The bottom line is this: According to the morality that prevails at some of America's most prestigious (and expensive) colleges, Christian groups discriminate against people who do not adhere to Christian sexual values. Thus they should be kicked off campus. In the postmodern academic mind, Christian students who hold traditional religious beliefs about sexual morality are reprehensible--as reprehensible, I suppose as racists.
The universities' anti-Christian policies are not expressly aimed at Catholics. So far, from what I can gather, it has been evangelical Protestant groups that have been exiled. But Catholic student organizations are as vulnerable as Protestant groups to expulsion. Catholics believe, after all, in Christ's real presence in the Eucharist--a belief not held by Protestants. Catholic will never allow a Protestant or non-Catholic to be a leader of a Catholic student organization.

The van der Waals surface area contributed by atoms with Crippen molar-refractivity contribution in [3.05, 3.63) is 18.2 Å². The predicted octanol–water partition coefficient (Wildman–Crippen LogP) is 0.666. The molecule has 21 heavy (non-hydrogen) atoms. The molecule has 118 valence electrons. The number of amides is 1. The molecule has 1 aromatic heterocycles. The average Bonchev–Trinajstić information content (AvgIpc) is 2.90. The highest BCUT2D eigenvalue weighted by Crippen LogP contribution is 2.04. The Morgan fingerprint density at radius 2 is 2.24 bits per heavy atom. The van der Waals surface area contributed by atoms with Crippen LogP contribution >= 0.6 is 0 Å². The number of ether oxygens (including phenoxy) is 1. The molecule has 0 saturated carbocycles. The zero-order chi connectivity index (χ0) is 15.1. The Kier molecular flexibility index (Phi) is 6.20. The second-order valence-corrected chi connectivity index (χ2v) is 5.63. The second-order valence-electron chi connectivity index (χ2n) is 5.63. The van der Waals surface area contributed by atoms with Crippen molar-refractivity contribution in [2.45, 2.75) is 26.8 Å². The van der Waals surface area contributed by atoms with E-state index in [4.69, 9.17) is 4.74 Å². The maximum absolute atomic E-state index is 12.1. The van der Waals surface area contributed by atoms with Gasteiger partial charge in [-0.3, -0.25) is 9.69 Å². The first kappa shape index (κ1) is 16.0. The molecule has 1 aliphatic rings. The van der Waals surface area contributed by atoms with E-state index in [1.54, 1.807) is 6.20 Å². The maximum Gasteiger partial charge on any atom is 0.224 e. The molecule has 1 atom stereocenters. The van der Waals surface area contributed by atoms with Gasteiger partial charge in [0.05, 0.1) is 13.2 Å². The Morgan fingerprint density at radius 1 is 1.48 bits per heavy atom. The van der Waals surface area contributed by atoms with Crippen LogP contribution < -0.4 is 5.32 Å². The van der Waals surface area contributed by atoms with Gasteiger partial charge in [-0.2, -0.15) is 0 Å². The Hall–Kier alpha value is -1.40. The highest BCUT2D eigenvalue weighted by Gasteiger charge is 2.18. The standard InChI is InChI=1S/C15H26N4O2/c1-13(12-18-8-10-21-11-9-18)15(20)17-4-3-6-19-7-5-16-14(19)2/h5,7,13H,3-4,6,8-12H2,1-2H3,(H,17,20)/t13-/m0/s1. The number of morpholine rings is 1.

And--under Justice Ginsberg's wacky reasoning, a Catholic student organization that refused to allow an abortion advocate to be an elected leader would also fall afoul of the CLS v. Martinez ruling.
So Catholic student groups are going to be pushed off college campuses. In fact, I'm sure that has already begun happening.
What does this mean? Three things I think: